What should I expect to pay a locksmith to rekey 4 deadbolts? I'm
looking to get rid of the Kwikset deadbolts on my house and get
something not made like crap. Medeco seems to be the best. But is
there anything good for a little less dough?
you have 3 issues..
its ONLY as strong as the weakest link..
the below is MY observations IN MY AREA.. they may or may NOT
apply to your situation..
door..how cheap can I get and put on a $150,000 house..(you
would be surprised)
door frame.. they arent worth a crap..
installation?? lets not go there..
where is the NEAREST glass that is 'hidden from view'?
a Medeco gets you pick proof AND copy proof.. this may be an
overkill FOR YOUR NEEDS..
there are others available as well, that might be less $$$
My front door has a Titan, and it seems solid. Once glass is broken,
my Ademco glass break sensors will sound the alarm. I'm just look for
a little extra piece of mind in the side garage area and
garage-to-house doors where the builders skimped.
the garage door got an alarm sensor on it? the CAR door..
I would stick TItans on as well, BUT, reinforce the frames..
several methods come to mind for them, depending on the actual
build you got.
I can give you what I charge which may or may not differ from what you could
expect to pay in your geographic area.
Rekey cyl $12 - Double cyl deadbolt (keyed inside and out) counts as two
New Lori H/D dead bolt (all the average residence needs):
S/C brass $44
D/C brass $51
Drive-in (round-faced) bolt for metal doors +$3
26D (brushed aluminum) finish +$3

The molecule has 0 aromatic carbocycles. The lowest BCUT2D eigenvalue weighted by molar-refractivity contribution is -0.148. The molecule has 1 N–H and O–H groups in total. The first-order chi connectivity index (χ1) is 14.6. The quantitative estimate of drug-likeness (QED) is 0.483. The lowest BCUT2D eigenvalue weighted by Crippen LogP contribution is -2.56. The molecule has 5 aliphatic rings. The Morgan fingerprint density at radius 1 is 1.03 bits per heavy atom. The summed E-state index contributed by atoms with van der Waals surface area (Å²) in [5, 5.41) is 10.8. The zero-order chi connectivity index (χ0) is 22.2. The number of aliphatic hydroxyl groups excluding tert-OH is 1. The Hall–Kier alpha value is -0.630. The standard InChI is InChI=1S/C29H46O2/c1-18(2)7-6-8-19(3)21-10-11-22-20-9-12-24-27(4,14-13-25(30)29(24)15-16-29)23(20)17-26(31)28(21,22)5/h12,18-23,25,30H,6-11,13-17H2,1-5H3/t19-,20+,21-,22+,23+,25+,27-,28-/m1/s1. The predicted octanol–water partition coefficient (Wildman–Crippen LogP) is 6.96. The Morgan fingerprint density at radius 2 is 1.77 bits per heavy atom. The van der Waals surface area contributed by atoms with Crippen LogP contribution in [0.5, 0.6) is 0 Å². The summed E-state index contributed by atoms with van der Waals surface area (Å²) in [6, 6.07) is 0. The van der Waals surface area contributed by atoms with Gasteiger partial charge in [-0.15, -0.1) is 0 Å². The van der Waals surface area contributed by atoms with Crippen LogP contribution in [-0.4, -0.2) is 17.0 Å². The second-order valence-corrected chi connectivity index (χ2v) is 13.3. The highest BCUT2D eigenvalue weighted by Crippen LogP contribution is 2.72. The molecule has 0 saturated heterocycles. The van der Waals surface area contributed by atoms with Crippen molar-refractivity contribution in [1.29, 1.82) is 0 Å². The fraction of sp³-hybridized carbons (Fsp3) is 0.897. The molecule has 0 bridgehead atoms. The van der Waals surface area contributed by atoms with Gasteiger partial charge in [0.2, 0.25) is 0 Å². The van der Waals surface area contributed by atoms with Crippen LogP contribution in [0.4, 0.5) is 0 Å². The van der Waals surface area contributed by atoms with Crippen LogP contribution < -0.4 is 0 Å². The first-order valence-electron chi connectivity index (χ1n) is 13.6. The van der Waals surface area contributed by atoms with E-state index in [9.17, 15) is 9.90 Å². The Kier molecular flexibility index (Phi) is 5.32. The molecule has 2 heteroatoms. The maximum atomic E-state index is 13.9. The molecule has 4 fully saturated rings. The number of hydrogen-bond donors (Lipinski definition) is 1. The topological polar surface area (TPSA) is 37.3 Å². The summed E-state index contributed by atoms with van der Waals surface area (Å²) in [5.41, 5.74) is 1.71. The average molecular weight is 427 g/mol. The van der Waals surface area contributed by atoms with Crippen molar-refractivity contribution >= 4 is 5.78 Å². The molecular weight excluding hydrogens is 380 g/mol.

Install deadbolt (fresh installation - no existing holes) $35
Replace deadbolt (no re-drilling of any holes) $15
Replace deadbolt (existing holes but still have to break out the drill) $25
Deadbolts purchased from me keyed alike no charge.
Lori deadbolts can be keyed alike with almost any other existing locks so
you can have your existing knob locks keyed to match the new deadbolts.
They have (when installed properly) heavy duty strikes with a steel plate
attached to the frame with 3" long screws that go all the way into the sub
frame (if there is one). Then the normal brass strike place is mounted over
that. The door needs to be unlocked and open to remove the lock.
I'm so confident in these locks that when I install them on a *residence* I
guarantee them for as long as the person owns the house. (That's my
guarantee. Not the manufacturer's)
You (probably) don't need Medeco.
brian wrote in message:
First off, it seems like you wish your locks REPLACED
and not rekeyed... Major difference in price there...